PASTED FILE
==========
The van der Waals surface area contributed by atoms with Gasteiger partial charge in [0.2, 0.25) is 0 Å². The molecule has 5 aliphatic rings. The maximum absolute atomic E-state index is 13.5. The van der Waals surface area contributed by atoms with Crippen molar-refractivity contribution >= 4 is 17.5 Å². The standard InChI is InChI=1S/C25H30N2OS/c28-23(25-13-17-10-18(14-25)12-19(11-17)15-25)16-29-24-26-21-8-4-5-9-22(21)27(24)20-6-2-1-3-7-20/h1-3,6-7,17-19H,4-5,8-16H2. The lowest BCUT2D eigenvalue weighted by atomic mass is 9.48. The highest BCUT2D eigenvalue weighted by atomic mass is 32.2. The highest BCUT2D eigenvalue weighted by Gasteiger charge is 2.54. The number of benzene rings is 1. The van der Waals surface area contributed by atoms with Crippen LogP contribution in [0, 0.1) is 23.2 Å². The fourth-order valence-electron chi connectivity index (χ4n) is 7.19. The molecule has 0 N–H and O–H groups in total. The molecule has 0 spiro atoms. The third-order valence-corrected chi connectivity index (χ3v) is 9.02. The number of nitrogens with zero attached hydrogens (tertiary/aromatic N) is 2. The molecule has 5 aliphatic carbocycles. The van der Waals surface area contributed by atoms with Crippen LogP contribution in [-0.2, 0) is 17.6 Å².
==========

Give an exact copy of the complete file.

The van der Waals surface area contributed by atoms with Gasteiger partial charge in [0.2, 0.25) is 0 Å². The molecule has 5 aliphatic rings. The maximum absolute atomic E-state index is 13.5. The van der Waals surface area contributed by atoms with Crippen molar-refractivity contribution >= 4 is 17.5 Å². The standard InChI is InChI=1S/C25H30N2OS/c28-23(25-13-17-10-18(14-25)12-19(11-17)15-25)16-29-24-26-21-8-4-5-9-22(21)27(24)20-6-2-1-3-7-20/h1-3,6-7,17-19H,4-5,8-16H2. The lowest BCUT2D eigenvalue weighted by atomic mass is 9.48. The highest BCUT2D eigenvalue weighted by atomic mass is 32.2. The highest BCUT2D eigenvalue weighted by Gasteiger charge is 2.54. The number of benzene rings is 1. The van der Waals surface area contributed by atoms with Crippen LogP contribution in [0, 0.1) is 23.2 Å². The fourth-order valence-electron chi connectivity index (χ4n) is 7.19. The molecule has 0 N–H and O–H groups in total. The molecule has 0 spiro atoms. The third-order valence-corrected chi connectivity index (χ3v) is 9.02. The number of nitrogens with zero attached hydrogens (tertiary/aromatic N) is 2. The molecule has 5 aliphatic carbocycles. The van der Waals surface area contributed by atoms with Crippen LogP contribution in [-0.2, 0) is 17.6 Å².